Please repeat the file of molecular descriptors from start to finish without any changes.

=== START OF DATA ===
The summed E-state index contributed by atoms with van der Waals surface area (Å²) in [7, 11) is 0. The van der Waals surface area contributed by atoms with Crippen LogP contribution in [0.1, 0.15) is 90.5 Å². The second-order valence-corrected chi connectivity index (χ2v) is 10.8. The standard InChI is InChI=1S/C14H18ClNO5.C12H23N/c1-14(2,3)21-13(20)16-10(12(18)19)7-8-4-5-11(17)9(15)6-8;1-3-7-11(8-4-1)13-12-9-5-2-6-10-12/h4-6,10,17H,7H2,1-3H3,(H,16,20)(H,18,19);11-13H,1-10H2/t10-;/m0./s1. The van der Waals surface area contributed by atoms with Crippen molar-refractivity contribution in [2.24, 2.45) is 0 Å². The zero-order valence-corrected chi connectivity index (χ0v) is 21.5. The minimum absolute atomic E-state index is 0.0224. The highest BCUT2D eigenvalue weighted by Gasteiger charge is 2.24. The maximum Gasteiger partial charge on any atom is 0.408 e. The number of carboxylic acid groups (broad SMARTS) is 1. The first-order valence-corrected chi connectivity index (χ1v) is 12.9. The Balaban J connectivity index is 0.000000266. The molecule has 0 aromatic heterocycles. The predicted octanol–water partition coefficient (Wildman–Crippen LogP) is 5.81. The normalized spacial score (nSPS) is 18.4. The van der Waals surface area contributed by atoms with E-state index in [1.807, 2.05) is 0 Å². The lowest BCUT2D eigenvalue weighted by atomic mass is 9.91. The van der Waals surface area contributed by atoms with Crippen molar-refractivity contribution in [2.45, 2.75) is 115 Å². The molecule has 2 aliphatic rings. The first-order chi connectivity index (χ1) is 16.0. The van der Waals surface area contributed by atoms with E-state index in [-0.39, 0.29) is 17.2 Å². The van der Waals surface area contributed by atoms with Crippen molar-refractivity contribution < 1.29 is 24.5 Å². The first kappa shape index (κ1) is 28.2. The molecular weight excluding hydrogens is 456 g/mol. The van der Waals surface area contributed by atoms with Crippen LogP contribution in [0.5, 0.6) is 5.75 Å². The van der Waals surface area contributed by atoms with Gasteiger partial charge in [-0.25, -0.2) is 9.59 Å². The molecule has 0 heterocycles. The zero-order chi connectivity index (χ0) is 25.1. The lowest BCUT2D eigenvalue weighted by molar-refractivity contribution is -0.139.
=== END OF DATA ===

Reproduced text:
The summed E-state index contributed by atoms with van der Waals surface area (Å²) in [7, 11) is 0. The van der Waals surface area contributed by atoms with Crippen LogP contribution in [0.1, 0.15) is 90.5 Å². The second-order valence-corrected chi connectivity index (χ2v) is 10.8. The standard InChI is InChI=1S/C14H18ClNO5.C12H23N/c1-14(2,3)21-13(20)16-10(12(18)19)7-8-4-5-11(17)9(15)6-8;1-3-7-11(8-4-1)13-12-9-5-2-6-10-12/h4-6,10,17H,7H2,1-3H3,(H,16,20)(H,18,19);11-13H,1-10H2/t10-;/m0./s1. The van der Waals surface area contributed by atoms with Crippen molar-refractivity contribution in [2.24, 2.45) is 0 Å². The zero-order valence-corrected chi connectivity index (χ0v) is 21.5. The minimum absolute atomic E-state index is 0.0224. The highest BCUT2D eigenvalue weighted by Gasteiger charge is 2.24. The maximum Gasteiger partial charge on any atom is 0.408 e. The number of carboxylic acid groups (broad SMARTS) is 1. The first-order valence-corrected chi connectivity index (χ1v) is 12.9. The Balaban J connectivity index is 0.000000266. The molecule has 0 aromatic heterocycles. The predicted octanol–water partition coefficient (Wildman–Crippen LogP) is 5.81. The normalized spacial score (nSPS) is 18.4. The van der Waals surface area contributed by atoms with E-state index in [1.807, 2.05) is 0 Å². The lowest BCUT2D eigenvalue weighted by atomic mass is 9.91. The van der Waals surface area contributed by atoms with Crippen molar-refractivity contribution in [2.45, 2.75) is 115 Å². The molecule has 2 aliphatic rings. The first-order chi connectivity index (χ1) is 16.0. The van der Waals surface area contributed by atoms with E-state index in [-0.39, 0.29) is 17.2 Å². The van der Waals surface area contributed by atoms with Crippen molar-refractivity contribution < 1.29 is 24.5 Å². The first kappa shape index (κ1) is 28.2. The molecular weight excluding hydrogens is 456 g/mol. The van der Waals surface area contributed by atoms with Crippen LogP contribution in [0.5, 0.6) is 5.75 Å². The van der Waals surface area contributed by atoms with Gasteiger partial charge in [-0.25, -0.2) is 9.59 Å². The molecule has 0 heterocycles. The zero-order chi connectivity index (χ0) is 25.1. The lowest BCUT2D eigenvalue weighted by molar-refractivity contribution is -0.139.